LONDON, UK — Start-up in the United States that specialises in same-day delivery Gopuff announced on Friday that it had teamed with Morrisons, a British grocery store, to deliver items to people’s doors in minutes.
Gopuff will sell Morrisons products through its app in more than 20 cities across the United Kingdom as part of the multi-year deal. Morrisons will serve as Gopuff’s distributor, delivering vital supplies from a network of dark stores, or small warehouses.
Morrisons Chief Executive David Potts stated in a statement, “This relationship will enable us to deliver a very robust selection of Morrisons fresh food and customer favourites to front doors across the U.K. in a matter of minutes.”
It’s Gopuff’s first partnership with a competitor retailer in Europe. According to the corporation, it does not have any equivalent agreements in the United States.
The rapid grocery frenzy has swept the United States and Europe, with several start-ups including as Getir, Gorillas, and Jokr now offering 10-minute deliveries.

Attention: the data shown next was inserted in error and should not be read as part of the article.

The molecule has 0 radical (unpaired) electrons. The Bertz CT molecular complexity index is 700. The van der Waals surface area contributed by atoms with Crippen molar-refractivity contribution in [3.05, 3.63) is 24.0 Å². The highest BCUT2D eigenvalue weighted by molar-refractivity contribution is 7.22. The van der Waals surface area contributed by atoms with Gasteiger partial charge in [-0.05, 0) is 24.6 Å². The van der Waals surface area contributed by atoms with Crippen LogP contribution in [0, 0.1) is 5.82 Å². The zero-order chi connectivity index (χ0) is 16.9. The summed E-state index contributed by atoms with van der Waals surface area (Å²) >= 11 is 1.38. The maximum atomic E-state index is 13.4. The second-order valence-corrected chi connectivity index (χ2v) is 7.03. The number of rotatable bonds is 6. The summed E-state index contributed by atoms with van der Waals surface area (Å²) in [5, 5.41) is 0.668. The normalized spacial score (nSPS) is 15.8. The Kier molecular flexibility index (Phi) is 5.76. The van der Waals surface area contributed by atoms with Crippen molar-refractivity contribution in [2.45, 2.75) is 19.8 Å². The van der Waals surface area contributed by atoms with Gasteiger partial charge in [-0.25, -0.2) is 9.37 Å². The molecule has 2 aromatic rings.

Deliveroo, a British food delivery company, launched Hop, a speedy grocery delivery service with Morrisons, in September. Hop is only accessible in London for now.
The market for same-day grocery delivery is already showing symptoms of consolidation. Following the purchase of quick delivery start-ups Dija and Fancy, Gopuff only recently launched in the United Kingdom and France. Meanwhile, Getir, based in Istanbul, has bought Weezy, a British competitor.
The purchase will help Gopuff continue its expansion in the United Kingdom, according to the company, which has raised $3.4 billion in capital to date from investors including SoftBank.
“We’re thrilled to collaborate with one of the largest and most beloved brands in the industry as we continue to extend Gopuff’s presence and product range across the United Kingdom,” Gopuff CEO and co-founder Yakir Gola said.
Morrisons is currently being sold for $10 billion to Clayton, Dubilier and Rice (CD&R), a private equity group based in the United States.
On Thursday, the UK’s competition authority expressed concern that the merger could raise gasoline costs in the country, threatening to launch an in-depth investigation if those worries aren’t addressed.